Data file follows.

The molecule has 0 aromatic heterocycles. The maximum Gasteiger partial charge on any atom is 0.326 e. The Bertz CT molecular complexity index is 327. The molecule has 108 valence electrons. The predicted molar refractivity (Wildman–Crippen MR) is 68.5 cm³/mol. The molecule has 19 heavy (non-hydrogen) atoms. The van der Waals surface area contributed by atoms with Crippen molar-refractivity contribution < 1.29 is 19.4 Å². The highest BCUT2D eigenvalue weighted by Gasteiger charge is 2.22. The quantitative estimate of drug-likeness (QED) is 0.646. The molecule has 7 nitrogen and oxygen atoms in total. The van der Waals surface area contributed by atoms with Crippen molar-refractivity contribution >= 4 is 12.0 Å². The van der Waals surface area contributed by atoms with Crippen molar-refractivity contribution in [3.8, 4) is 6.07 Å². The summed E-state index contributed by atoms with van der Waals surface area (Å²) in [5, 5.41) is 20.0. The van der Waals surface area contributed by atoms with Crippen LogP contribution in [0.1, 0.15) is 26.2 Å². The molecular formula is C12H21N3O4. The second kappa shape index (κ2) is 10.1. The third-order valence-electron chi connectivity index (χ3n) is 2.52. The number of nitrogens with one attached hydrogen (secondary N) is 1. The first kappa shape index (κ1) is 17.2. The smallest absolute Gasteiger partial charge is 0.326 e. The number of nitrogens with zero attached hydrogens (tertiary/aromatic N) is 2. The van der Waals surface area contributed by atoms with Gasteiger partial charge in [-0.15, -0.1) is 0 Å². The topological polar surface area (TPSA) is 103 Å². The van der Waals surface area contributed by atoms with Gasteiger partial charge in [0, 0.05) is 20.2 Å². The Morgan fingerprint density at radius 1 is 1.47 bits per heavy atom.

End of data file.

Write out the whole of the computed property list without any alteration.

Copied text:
The molecule has 0 aromatic heterocycles. The maximum Gasteiger partial charge on any atom is 0.326 e. The Bertz CT molecular complexity index is 327. The molecule has 108 valence electrons. The predicted molar refractivity (Wildman–Crippen MR) is 68.5 cm³/mol. The molecule has 19 heavy (non-hydrogen) atoms. The van der Waals surface area contributed by atoms with Crippen molar-refractivity contribution < 1.29 is 19.4 Å². The highest BCUT2D eigenvalue weighted by Gasteiger charge is 2.22. The quantitative estimate of drug-likeness (QED) is 0.646. The molecule has 7 nitrogen and oxygen atoms in total. The van der Waals surface area contributed by atoms with Crippen molar-refractivity contribution >= 4 is 12.0 Å². The van der Waals surface area contributed by atoms with Crippen molar-refractivity contribution in [3.8, 4) is 6.07 Å². The summed E-state index contributed by atoms with van der Waals surface area (Å²) in [5, 5.41) is 20.0. The van der Waals surface area contributed by atoms with Crippen LogP contribution in [0.1, 0.15) is 26.2 Å². The molecular formula is C12H21N3O4. The second kappa shape index (κ2) is 10.1. The third-order valence-electron chi connectivity index (χ3n) is 2.52. The number of nitrogens with one attached hydrogen (secondary N) is 1. The first kappa shape index (κ1) is 17.2. The smallest absolute Gasteiger partial charge is 0.326 e. The number of nitrogens with zero attached hydrogens (tertiary/aromatic N) is 2. The van der Waals surface area contributed by atoms with Gasteiger partial charge in [-0.15, -0.1) is 0 Å². The topological polar surface area (TPSA) is 103 Å². The van der Waals surface area contributed by atoms with Gasteiger partial charge in [0, 0.05) is 20.2 Å². The Morgan fingerprint density at radius 1 is 1.47 bits per heavy atom.